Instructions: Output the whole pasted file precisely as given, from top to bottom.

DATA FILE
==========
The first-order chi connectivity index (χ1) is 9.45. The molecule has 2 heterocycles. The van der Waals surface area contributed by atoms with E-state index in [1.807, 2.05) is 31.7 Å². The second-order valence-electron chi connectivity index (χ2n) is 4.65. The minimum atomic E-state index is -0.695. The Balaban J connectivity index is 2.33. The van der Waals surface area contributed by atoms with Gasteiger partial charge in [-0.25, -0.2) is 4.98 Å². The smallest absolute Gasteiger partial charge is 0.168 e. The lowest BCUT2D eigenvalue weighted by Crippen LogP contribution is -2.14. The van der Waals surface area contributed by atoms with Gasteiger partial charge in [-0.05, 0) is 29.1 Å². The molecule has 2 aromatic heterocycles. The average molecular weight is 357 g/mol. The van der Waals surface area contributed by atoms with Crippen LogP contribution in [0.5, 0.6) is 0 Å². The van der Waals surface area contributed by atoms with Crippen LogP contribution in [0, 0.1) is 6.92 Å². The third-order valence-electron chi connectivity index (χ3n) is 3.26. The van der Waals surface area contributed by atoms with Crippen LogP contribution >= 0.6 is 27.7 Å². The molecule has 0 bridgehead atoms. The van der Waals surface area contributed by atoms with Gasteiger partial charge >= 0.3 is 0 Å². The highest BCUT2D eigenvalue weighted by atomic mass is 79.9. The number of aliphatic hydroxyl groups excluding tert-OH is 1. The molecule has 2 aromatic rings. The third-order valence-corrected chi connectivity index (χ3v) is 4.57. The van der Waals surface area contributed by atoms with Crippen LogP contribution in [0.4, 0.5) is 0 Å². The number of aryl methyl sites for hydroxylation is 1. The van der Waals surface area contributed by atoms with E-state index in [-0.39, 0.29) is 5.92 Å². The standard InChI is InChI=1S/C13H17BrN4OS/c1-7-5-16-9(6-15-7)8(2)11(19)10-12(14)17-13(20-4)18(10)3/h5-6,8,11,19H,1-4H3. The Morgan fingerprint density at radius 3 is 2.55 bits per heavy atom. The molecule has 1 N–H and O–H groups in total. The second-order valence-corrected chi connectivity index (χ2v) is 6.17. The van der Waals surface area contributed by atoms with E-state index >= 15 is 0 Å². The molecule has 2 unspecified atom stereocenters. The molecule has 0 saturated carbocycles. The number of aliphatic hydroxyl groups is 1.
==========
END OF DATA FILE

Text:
The first-order chi connectivity index (χ1) is 9.45. The molecule has 2 heterocycles. The van der Waals surface area contributed by atoms with E-state index in [1.807, 2.05) is 31.7 Å². The second-order valence-electron chi connectivity index (χ2n) is 4.65. The minimum atomic E-state index is -0.695. The Balaban J connectivity index is 2.33. The van der Waals surface area contributed by atoms with Gasteiger partial charge in [-0.25, -0.2) is 4.98 Å². The smallest absolute Gasteiger partial charge is 0.168 e. The lowest BCUT2D eigenvalue weighted by Crippen LogP contribution is -2.14. The van der Waals surface area contributed by atoms with Gasteiger partial charge in [-0.05, 0) is 29.1 Å². The molecule has 2 aromatic heterocycles. The average molecular weight is 357 g/mol. The van der Waals surface area contributed by atoms with Crippen LogP contribution in [0.5, 0.6) is 0 Å². The van der Waals surface area contributed by atoms with Crippen LogP contribution in [0, 0.1) is 6.92 Å². The third-order valence-electron chi connectivity index (χ3n) is 3.26. The van der Waals surface area contributed by atoms with Crippen LogP contribution >= 0.6 is 27.7 Å². The molecule has 0 bridgehead atoms. The van der Waals surface area contributed by atoms with Gasteiger partial charge >= 0.3 is 0 Å². The highest BCUT2D eigenvalue weighted by atomic mass is 79.9. The number of aliphatic hydroxyl groups excluding tert-OH is 1. The molecule has 2 aromatic rings. The third-order valence-corrected chi connectivity index (χ3v) is 4.57. The van der Waals surface area contributed by atoms with Crippen LogP contribution in [0.4, 0.5) is 0 Å². The number of aryl methyl sites for hydroxylation is 1. The van der Waals surface area contributed by atoms with E-state index in [-0.39, 0.29) is 5.92 Å². The standard InChI is InChI=1S/C13H17BrN4OS/c1-7-5-16-9(6-15-7)8(2)11(19)10-12(14)17-13(20-4)18(10)3/h5-6,8,11,19H,1-4H3. The Morgan fingerprint density at radius 3 is 2.55 bits per heavy atom. The molecule has 1 N–H and O–H groups in total. The second-order valence-corrected chi connectivity index (χ2v) is 6.17. The van der Waals surface area contributed by atoms with E-state index >= 15 is 0 Å². The molecule has 2 unspecified atom stereocenters. The molecule has 0 saturated carbocycles. The number of aliphatic hydroxyl groups is 1.